This blog is provided by Professor Sir Malcolm Grant and Mary Curnock Cook CBE. Sir Malcolm chairs the PLUS Alliance, which sponsors TEDI London; Mary Curnock Cook chairs the Council of the Dyson Institute and is a non-executive Director at the London Interdisciplinary School, and is also a Trustee of HEPI.
The Higher Education & Research Act 2017 (HERA) was conceived in a different policy age. It was an enactment of the ideas put forward in 2016 by Jo Johnson, then Universities Minister, in the White Paper, Success as a Knowledge Economy. Among other things, the White Paper posited that allowing new challenger institutions to flourish would help drive up quality across the sector. In the press release accompanying the White Paper, Jo Johnson said:
Our universities are engines of economic growth and social mobility, but if we are to remain competitive and ensure that a high-quality education remains open to all, we cannot stand still. Making it easier for high-quality challenger institutions to start offering their own degrees will help drive up teaching quality, boost the economy and extend aspiration and life chances for students from all backgrounds.
The press notice continued, saying:
We will make it quicker and easier for new high quality challenger institutions to enter the market and award their own degrees. A new Office for Students will put competition and choice at the heart of sector regulation …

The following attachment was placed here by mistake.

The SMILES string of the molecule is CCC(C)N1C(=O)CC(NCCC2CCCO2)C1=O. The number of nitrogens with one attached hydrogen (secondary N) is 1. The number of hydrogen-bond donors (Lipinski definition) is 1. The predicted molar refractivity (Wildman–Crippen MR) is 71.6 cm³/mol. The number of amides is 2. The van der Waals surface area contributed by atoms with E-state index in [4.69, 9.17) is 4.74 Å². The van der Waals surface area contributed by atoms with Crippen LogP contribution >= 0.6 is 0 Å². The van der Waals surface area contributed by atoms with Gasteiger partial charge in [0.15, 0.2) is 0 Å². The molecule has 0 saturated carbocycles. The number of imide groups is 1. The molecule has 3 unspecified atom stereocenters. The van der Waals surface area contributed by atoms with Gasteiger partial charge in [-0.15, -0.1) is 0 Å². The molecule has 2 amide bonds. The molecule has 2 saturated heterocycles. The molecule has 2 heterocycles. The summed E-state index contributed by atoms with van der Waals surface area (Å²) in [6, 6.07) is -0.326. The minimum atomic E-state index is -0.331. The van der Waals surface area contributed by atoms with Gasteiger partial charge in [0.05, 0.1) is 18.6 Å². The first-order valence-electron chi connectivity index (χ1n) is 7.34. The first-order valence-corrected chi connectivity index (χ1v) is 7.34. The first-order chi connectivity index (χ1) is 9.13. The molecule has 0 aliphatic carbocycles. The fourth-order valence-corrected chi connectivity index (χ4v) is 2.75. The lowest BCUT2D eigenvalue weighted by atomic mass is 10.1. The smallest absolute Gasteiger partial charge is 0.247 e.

Competition and choice were duly enshrined in the General Duties of the new regulator, the Office for Students (OfS), set out in in the first few lines of HERA. A number of new providers started planning to launch innovative provision under a regime that the policy intent and the legislation were seemingly designed to support. Among these were providers such as the Dyson Institute of Engineering and Technology, the Dyson Engineering company’s in-house university play; MK:U – the Milton Keynes provider currently operating under the sponsorship of Cranfield University; TEDI-London, sponsored by the triumvirate of world-renowned institutions, King’s College London, Arizona State University and the University of New South Wales (together forming the Plus Alliance); NMITE – the New Model Institute of Technology and Engineering in notorious cold-spot, Hereford; and the London Interdisciplinary School (LIS), founded by pioneering education innovator, Ed Fidoe, to build on the success of his School21 through higher education provision. Several more highly innovative providers are known to be in planning stage.